The years following World War I and leading up to the Great Depression were ones of racial segregation and economic instability. Yet in the enclave of New York known as Harlem, this period was also marked by a convergence of creative and intellectual minds. Take a closer look at the Harlem Renaissance and discover how and why the arts flourished.
Explore the literary publications that brought the worlds of black scholars, activists, and artists to a national audience for the first time.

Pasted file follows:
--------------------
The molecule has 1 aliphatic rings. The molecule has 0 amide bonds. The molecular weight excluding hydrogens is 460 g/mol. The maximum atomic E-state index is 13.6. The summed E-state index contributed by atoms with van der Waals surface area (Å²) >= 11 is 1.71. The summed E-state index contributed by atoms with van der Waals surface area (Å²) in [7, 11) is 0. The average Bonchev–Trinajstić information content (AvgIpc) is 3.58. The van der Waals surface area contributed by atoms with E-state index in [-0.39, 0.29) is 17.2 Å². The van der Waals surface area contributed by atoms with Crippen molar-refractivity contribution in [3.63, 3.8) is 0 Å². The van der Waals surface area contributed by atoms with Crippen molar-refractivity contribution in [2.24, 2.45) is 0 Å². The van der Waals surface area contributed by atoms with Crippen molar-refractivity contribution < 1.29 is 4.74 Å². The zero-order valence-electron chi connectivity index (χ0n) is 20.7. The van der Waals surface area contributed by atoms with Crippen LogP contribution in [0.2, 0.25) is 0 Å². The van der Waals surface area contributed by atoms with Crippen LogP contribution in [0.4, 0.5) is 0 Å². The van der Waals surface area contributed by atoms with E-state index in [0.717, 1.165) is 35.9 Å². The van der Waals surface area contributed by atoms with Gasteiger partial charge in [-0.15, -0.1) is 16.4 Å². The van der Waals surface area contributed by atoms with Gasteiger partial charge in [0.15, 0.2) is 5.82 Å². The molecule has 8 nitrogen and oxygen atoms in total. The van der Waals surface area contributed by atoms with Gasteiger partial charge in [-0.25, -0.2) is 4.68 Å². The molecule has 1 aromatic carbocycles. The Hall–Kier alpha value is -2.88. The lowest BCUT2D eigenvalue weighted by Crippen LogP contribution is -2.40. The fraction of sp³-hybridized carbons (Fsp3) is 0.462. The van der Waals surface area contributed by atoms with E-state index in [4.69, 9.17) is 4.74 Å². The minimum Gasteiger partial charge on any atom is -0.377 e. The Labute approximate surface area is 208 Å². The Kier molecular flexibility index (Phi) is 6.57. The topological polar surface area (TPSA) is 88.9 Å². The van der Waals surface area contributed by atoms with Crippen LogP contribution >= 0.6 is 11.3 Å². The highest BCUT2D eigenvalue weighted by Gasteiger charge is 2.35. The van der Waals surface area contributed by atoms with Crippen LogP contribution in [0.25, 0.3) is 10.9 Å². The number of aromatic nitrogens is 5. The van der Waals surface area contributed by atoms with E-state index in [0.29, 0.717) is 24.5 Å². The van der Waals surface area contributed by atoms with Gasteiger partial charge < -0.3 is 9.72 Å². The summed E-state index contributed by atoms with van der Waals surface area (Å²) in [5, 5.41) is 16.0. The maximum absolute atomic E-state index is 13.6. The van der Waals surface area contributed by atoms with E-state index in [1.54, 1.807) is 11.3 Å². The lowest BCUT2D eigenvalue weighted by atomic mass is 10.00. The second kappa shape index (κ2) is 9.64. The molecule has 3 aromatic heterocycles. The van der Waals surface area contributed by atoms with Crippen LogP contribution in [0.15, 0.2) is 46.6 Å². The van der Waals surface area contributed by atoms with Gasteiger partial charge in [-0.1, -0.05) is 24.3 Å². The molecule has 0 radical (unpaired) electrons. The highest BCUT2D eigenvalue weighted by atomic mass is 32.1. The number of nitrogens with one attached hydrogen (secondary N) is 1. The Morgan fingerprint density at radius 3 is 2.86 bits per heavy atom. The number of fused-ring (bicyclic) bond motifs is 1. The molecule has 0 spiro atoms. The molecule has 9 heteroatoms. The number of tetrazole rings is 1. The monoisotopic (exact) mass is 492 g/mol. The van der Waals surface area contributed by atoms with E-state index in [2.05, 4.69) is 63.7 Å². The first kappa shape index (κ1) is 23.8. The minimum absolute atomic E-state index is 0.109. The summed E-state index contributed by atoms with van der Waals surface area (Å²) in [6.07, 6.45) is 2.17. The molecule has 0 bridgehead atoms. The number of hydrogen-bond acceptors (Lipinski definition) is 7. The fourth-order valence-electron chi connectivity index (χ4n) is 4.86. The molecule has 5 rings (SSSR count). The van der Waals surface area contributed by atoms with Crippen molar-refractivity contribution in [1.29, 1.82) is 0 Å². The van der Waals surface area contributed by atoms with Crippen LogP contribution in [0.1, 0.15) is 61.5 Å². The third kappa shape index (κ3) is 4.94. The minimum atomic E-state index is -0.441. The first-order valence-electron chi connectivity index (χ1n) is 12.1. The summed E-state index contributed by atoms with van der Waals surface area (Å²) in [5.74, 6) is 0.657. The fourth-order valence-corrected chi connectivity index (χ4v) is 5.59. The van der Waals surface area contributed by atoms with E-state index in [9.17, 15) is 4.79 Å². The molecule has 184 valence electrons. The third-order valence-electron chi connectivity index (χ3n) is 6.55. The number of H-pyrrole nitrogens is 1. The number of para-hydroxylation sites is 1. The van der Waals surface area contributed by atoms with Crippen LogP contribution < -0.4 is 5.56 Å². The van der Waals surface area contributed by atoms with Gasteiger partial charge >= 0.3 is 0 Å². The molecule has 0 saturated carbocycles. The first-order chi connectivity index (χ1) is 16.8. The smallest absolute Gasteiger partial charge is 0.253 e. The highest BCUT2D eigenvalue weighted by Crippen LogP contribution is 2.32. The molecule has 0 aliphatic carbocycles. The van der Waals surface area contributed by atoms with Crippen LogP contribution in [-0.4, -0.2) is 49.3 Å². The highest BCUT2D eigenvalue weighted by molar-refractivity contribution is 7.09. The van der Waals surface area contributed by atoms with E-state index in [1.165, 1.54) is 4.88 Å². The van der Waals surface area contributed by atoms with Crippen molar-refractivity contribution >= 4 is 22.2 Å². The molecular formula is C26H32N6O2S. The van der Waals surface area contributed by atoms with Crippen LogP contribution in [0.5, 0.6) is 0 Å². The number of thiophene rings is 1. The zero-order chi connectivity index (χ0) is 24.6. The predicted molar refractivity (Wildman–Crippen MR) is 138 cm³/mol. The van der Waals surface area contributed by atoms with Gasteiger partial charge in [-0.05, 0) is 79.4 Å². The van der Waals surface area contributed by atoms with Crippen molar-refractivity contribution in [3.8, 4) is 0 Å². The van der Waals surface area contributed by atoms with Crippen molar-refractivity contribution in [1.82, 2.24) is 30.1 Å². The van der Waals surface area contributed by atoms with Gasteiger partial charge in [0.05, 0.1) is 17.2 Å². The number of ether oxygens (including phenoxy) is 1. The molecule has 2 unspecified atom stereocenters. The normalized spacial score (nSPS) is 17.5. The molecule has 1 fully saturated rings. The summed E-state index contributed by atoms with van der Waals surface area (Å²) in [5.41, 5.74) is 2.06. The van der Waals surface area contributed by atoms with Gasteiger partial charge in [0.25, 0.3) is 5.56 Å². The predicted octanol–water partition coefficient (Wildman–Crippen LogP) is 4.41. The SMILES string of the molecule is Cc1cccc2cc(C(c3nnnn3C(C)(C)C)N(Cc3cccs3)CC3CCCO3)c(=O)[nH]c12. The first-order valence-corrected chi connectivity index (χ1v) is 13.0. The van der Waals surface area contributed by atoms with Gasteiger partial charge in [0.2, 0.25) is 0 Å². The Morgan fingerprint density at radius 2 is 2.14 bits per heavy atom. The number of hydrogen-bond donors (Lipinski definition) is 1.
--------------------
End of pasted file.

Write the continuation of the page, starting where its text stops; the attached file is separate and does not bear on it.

Discover how the musical Shuffle Along broke down racial stereotypes and paved the way for black theatrical works to come.
Read about the rise of the Lindy Hop, and the connection between dancing and Harlem life in the 1920s and 1930s.
Sr. Francesca Thomson, the daughter of Lafayette Player member Evelyn Preer, recounts the history of the Players and their influential role in theatre.
During a period of racial tension and inequality, African-American writers sought to find and express their identity and heritage.